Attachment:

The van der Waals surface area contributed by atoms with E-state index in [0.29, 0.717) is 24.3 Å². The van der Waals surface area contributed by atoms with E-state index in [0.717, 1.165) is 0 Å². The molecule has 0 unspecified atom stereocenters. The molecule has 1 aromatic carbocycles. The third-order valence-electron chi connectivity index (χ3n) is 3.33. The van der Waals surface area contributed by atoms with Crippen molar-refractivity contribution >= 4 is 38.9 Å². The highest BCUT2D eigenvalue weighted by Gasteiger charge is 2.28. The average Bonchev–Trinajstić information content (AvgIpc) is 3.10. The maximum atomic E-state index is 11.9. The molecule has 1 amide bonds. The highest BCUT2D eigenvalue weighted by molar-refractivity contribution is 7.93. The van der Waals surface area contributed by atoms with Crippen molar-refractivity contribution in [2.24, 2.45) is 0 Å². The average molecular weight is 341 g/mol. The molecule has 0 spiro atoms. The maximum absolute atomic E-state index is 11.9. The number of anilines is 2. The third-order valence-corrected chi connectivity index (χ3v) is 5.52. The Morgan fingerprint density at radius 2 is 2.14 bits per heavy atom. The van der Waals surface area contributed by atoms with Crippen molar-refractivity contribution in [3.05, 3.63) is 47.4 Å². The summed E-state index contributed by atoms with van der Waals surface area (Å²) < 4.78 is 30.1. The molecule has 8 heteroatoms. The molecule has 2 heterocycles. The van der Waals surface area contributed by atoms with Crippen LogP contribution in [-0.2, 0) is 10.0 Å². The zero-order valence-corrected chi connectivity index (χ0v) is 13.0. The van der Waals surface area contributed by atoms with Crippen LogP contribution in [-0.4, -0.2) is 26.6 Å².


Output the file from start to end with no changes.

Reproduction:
The van der Waals surface area contributed by atoms with E-state index in [0.29, 0.717) is 24.3 Å². The van der Waals surface area contributed by atoms with E-state index in [0.717, 1.165) is 0 Å². The molecule has 0 unspecified atom stereocenters. The molecule has 1 aromatic carbocycles. The third-order valence-electron chi connectivity index (χ3n) is 3.33. The van der Waals surface area contributed by atoms with Crippen molar-refractivity contribution >= 4 is 38.9 Å². The highest BCUT2D eigenvalue weighted by Gasteiger charge is 2.28. The average Bonchev–Trinajstić information content (AvgIpc) is 3.10. The maximum atomic E-state index is 11.9. The molecule has 1 amide bonds. The highest BCUT2D eigenvalue weighted by molar-refractivity contribution is 7.93. The van der Waals surface area contributed by atoms with Crippen molar-refractivity contribution in [2.24, 2.45) is 0 Å². The average molecular weight is 341 g/mol. The molecule has 0 spiro atoms. The maximum absolute atomic E-state index is 11.9. The number of anilines is 2. The third-order valence-corrected chi connectivity index (χ3v) is 5.52. The Morgan fingerprint density at radius 2 is 2.14 bits per heavy atom. The van der Waals surface area contributed by atoms with Crippen molar-refractivity contribution in [3.05, 3.63) is 47.4 Å². The summed E-state index contributed by atoms with van der Waals surface area (Å²) < 4.78 is 30.1. The molecule has 8 heteroatoms. The molecule has 2 heterocycles. The van der Waals surface area contributed by atoms with Crippen LogP contribution in [-0.2, 0) is 10.0 Å². The zero-order valence-corrected chi connectivity index (χ0v) is 13.0. The van der Waals surface area contributed by atoms with Crippen LogP contribution in [-0.4, -0.2) is 26.6 Å².